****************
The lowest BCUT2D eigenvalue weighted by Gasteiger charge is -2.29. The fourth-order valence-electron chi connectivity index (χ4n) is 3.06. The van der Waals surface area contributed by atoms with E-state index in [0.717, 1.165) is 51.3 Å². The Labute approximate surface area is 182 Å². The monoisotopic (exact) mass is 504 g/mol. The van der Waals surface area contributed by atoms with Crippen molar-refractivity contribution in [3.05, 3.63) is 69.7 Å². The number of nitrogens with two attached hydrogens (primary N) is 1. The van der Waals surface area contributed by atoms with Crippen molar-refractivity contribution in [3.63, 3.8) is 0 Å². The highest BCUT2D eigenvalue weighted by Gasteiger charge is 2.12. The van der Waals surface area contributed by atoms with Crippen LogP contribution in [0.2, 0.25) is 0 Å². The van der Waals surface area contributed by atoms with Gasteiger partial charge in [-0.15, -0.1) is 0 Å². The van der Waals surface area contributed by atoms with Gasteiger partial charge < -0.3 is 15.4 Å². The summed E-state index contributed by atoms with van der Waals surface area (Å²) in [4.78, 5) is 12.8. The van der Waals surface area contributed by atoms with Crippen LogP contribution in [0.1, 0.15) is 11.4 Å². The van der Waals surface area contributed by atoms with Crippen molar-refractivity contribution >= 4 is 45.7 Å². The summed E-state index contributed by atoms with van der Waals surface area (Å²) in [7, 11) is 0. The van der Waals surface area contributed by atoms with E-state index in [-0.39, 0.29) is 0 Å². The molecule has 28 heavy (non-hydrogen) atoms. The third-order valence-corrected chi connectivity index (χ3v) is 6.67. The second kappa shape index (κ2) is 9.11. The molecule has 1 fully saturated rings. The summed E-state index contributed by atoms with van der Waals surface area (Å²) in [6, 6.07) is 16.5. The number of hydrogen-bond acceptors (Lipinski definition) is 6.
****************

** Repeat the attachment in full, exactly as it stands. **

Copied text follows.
The lowest BCUT2D eigenvalue weighted by Gasteiger charge is -2.29. The fourth-order valence-electron chi connectivity index (χ4n) is 3.06. The van der Waals surface area contributed by atoms with E-state index in [0.717, 1.165) is 51.3 Å². The Labute approximate surface area is 182 Å². The monoisotopic (exact) mass is 504 g/mol. The van der Waals surface area contributed by atoms with Crippen molar-refractivity contribution in [3.05, 3.63) is 69.7 Å². The number of nitrogens with two attached hydrogens (primary N) is 1. The van der Waals surface area contributed by atoms with Crippen molar-refractivity contribution in [3.63, 3.8) is 0 Å². The highest BCUT2D eigenvalue weighted by Gasteiger charge is 2.12. The van der Waals surface area contributed by atoms with Crippen LogP contribution in [0.2, 0.25) is 0 Å². The van der Waals surface area contributed by atoms with Gasteiger partial charge in [-0.15, -0.1) is 0 Å². The van der Waals surface area contributed by atoms with Gasteiger partial charge < -0.3 is 15.4 Å². The summed E-state index contributed by atoms with van der Waals surface area (Å²) in [4.78, 5) is 12.8. The van der Waals surface area contributed by atoms with Crippen LogP contribution in [0.1, 0.15) is 11.4 Å². The van der Waals surface area contributed by atoms with Crippen molar-refractivity contribution >= 4 is 45.7 Å². The summed E-state index contributed by atoms with van der Waals surface area (Å²) in [7, 11) is 0. The van der Waals surface area contributed by atoms with E-state index in [-0.39, 0.29) is 0 Å². The molecule has 28 heavy (non-hydrogen) atoms. The third-order valence-corrected chi connectivity index (χ3v) is 6.67. The second kappa shape index (κ2) is 9.11. The molecule has 1 fully saturated rings. The summed E-state index contributed by atoms with van der Waals surface area (Å²) in [6, 6.07) is 16.5. The number of hydrogen-bond acceptors (Lipinski definition) is 6.